So how do we fix it? I believe we start here: we invest in our seminaries and our seminarians.

First, denominations, local churches, and all of us as individuals need to support our seminaries both financially and through our prayers and words. Money spent to help our seminaries thrive will yield good fruit. Speaking about the good work that is done in our seminaries, and encouraging the next generation of ministers to see seminary education as imperative, will help us to ensure seminary education remains the standard. Once denominations and their leaders begin to see seminaries as optional, the fate of their denomination’s seminaries has almost been sealed.

Next, we have to support our seminarians. Counter-intuitively, that might mean making our seminaries smaller. Increasingly seminaries are becoming places for personal religious exploration, rather than communal formation. Self-actualization is important, but it’s not the same as being formed for ministry.

Because of that, it may be time for seminaries to have honest conversations with applicants for a Master of Divinity program. If they are uninterested in ministry, perhaps other programs such as a university-based religious studies program are better suited for them. That will free seminaries up to be what they are best at: places of spiritual and academic formation for ministers.

It will then be important for us to ask how we can support the next generation of ministers in their education. The church is indeed getting smaller, and in the future will require fewer ordained clergy. Are we being realistic about this when we take ministerial candidates under care in our denominations? Are we willing to say “no” to a candidate who may have a call to Christian faith, but not a call to Christian ministry?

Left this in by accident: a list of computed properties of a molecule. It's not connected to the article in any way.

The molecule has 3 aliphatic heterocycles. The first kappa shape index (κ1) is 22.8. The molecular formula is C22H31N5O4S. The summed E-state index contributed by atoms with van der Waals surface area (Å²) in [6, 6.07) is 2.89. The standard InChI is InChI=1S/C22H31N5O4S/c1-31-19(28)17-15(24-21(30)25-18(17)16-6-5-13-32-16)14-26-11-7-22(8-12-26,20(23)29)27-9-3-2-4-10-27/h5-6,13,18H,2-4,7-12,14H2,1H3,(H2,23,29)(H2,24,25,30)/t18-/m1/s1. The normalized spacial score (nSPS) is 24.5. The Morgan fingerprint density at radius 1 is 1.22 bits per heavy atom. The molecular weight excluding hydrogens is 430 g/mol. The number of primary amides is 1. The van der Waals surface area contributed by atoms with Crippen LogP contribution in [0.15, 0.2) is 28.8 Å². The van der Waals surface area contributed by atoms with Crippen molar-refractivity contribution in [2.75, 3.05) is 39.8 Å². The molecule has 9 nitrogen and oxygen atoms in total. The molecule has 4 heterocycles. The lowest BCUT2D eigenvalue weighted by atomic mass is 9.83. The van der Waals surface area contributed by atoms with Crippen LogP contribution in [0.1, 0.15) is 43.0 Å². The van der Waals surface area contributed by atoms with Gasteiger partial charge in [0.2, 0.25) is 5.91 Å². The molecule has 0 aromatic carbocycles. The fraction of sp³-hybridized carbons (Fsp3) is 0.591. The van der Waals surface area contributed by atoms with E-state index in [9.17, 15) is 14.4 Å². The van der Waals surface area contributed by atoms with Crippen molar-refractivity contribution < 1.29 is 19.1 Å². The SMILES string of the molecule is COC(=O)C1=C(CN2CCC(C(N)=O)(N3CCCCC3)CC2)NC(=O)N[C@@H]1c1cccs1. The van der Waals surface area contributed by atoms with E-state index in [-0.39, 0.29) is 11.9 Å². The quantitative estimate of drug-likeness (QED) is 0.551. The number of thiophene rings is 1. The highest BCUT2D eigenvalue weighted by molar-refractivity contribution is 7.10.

But when we do have a candidate who is following the call to Word and sacrament, and who does have a call to serve God’s people, and who is willing to be in formation, what next?

In an ideal world we could pay for seminary for every candidate like this. I know that’s not feasible at this point, but that doesn’t mean it shouldn’t be a goal. My own alma mater does an amazing job providing tuition assistance for their students, all while upholding high academic and formation standards. They are able to do so because people have been generous to the school itself.